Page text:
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Progetto autismo è un contenitore di informazioni utili per l'autismo.
Informazioni, materiale educativo e didattico.
Facciamo presente che non siamo un'associazione, né, purtroppo, possiamo fornire lavoro.
Ma certamente troverete qui notizie verificate e certe e tanti spunti per i nostri figli. Dio vi benedica.

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Ci sono molte ragioni per non vivere vicino ad una strada trafficata: il rumore, la cattiva qualità dell'aria, il flusso interminabile di turisti persi che utilizzano il vialetto per far manovra. Ma un nuovo studio pubblicato in Environmental Health Perspectives riferisce che i bambini che vivevano vicino ad autostrade alla nascita era due volte a rischio di autismo. 
I ricercatori hanno intervistato ed esaminato 304 bambini con autismo e, come controllo, 259 bambini con sviluppo tipico di Los Angeles, San Francisco e Sacramento aree metropolitane. I ricercatori hanno trovato che i bambini le cui famiglie hanno vissuto all'interno di 1.000 piedi da una superstrada alla nascita - circa il 10% dei bambini dello studio - sono stati il doppio di probabilità di avere l'autismo.

 


 

 

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The link held up after controlling for other variables such as maternal age, parental education and smoking. Interestingly, however, the same effect did not apply to kids who lived near other heavily trafficked streets. The researchers theorized that the type and sheer quantity of chemicals distributed on highways are different from those on even the busiest city roadways.

"This study isn't saying exposure to air pollution or exposure to traffic causes autism," lead author Heather Volk, researcher at the Saban Research Institute of Children's Hospital Los Angeles, told the Los Angeles Times. "But it could be one of the factors that are contributing to its increase." (More on Time.com: Photos: A Journey into the World of Autism)
As LAWeekly points out, however, another recent study looking at autism clusters in the Los Angeles area found that rates of the disorder were higher in upper-middle-class neighborhoods where residents had higher-than-average levels of educational attainment or were located near major autism treatment centers (highway proximity wasn't part of the equation). Presumably, the higher autism rates were due at least in part to better surveillance — something that tends to be lacking in lower-income communities. (More on Time.com: 1 in 5 Kids With an Autistic Sibling Show Subtle Symptoms Too)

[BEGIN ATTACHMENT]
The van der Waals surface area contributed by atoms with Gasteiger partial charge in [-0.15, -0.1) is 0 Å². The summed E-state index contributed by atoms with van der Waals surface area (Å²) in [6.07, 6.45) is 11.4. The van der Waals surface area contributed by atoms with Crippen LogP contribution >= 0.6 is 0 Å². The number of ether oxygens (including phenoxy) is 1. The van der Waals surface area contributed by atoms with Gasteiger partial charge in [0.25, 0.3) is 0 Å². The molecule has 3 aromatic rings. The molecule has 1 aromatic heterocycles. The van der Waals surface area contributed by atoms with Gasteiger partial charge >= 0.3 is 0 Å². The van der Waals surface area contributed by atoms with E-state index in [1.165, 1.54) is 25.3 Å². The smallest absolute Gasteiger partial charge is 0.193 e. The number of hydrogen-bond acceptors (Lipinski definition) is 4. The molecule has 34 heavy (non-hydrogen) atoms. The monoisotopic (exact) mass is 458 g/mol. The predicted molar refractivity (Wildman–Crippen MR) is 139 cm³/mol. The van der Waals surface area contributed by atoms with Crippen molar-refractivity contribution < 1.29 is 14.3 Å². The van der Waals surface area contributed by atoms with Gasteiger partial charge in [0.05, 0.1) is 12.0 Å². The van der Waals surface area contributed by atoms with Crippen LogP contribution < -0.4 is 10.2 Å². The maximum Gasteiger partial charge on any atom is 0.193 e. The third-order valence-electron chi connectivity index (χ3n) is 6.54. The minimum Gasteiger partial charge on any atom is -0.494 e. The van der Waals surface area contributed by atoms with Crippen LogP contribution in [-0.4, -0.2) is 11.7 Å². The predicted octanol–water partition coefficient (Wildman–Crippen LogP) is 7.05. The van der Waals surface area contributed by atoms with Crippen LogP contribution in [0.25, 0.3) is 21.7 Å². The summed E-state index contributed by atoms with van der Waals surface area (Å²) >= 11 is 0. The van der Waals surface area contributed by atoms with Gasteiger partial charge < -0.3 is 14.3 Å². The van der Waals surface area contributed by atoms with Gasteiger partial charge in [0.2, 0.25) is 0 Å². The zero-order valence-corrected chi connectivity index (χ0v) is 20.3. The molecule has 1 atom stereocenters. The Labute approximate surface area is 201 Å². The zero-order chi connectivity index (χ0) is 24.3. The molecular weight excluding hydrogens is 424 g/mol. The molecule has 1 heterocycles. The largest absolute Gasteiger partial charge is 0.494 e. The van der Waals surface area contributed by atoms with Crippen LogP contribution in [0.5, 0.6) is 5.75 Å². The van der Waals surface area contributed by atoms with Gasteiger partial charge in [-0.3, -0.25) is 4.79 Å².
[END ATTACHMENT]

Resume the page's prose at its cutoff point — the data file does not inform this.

There is no cure for autism, and researchers are still looking for its cause — some combination of genes and environment. In recent years, scientists have made headway in identifying certain changes that characterize the autistic brain, which may help lead to earlier diagnosis. Earlier diagnosis, in turn, may potentially lead to earlier intervention, and researchers think early treatment can mitigate autistic symptoms or may in some cases prevent the disorder altogether.
Two weeks ago, a team of neurologists from Harvard and the University of Utah reported using an MRI brain scan to identify boys and men with autism with 92% accuracy. And earlier this year, a study in the journal American Journal of Psychiatry found that 20% of normally developing siblings of autistic children also had language delays and subtle speech problems — similar but milder than those common in autism — adding evidence to the argument that genes play a role.

 


© http://www.time.com - dic 2010